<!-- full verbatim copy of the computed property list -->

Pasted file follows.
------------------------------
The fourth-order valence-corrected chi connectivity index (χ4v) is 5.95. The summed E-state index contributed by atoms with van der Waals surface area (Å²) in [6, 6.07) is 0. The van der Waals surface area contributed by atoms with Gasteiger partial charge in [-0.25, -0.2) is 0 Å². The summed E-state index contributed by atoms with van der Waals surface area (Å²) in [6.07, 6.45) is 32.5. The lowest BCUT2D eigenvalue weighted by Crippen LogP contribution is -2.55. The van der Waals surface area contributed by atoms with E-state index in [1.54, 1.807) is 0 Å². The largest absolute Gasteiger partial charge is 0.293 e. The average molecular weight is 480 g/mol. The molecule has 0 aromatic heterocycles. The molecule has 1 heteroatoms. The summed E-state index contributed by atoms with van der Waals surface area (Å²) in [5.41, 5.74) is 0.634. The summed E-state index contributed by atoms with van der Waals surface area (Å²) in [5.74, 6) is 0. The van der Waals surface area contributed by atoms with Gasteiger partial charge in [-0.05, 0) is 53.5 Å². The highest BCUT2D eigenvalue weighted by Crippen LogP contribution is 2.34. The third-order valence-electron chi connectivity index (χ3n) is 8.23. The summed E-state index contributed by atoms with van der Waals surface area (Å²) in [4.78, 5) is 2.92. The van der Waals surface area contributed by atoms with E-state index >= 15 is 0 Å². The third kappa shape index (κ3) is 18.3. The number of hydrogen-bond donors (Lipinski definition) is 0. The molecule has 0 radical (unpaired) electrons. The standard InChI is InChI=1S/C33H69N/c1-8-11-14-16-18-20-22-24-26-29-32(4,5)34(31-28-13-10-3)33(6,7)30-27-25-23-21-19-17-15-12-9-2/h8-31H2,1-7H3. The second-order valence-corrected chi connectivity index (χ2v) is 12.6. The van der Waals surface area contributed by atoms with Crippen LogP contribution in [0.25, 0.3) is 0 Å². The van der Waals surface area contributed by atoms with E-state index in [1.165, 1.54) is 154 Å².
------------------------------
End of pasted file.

The fourth-order valence-corrected chi connectivity index (χ4v) is 5.95. The summed E-state index contributed by atoms with van der Waals surface area (Å²) in [6, 6.07) is 0. The van der Waals surface area contributed by atoms with Gasteiger partial charge in [-0.25, -0.2) is 0 Å². The summed E-state index contributed by atoms with van der Waals surface area (Å²) in [6.07, 6.45) is 32.5. The lowest BCUT2D eigenvalue weighted by Crippen LogP contribution is -2.55. The van der Waals surface area contributed by atoms with E-state index in [1.54, 1.807) is 0 Å². The largest absolute Gasteiger partial charge is 0.293 e. The average molecular weight is 480 g/mol. The molecule has 0 aromatic heterocycles. The molecule has 1 heteroatoms. The summed E-state index contributed by atoms with van der Waals surface area (Å²) in [5.41, 5.74) is 0.634. The summed E-state index contributed by atoms with van der Waals surface area (Å²) in [5.74, 6) is 0. The van der Waals surface area contributed by atoms with Gasteiger partial charge in [-0.05, 0) is 53.5 Å². The highest BCUT2D eigenvalue weighted by Crippen LogP contribution is 2.34. The third-order valence-electron chi connectivity index (χ3n) is 8.23. The summed E-state index contributed by atoms with van der Waals surface area (Å²) in [4.78, 5) is 2.92. The van der Waals surface area contributed by atoms with E-state index >= 15 is 0 Å². The third kappa shape index (κ3) is 18.3. The number of hydrogen-bond donors (Lipinski definition) is 0. The molecule has 0 radical (unpaired) electrons. The standard InChI is InChI=1S/C33H69N/c1-8-11-14-16-18-20-22-24-26-29-32(4,5)34(31-28-13-10-3)33(6,7)30-27-25-23-21-19-17-15-12-9-2/h8-31H2,1-7H3. The second-order valence-corrected chi connectivity index (χ2v) is 12.6. The van der Waals surface area contributed by atoms with Crippen LogP contribution in [0.25, 0.3) is 0 Å². The van der Waals surface area contributed by atoms with E-state index in [1.165, 1.54) is 154 Å².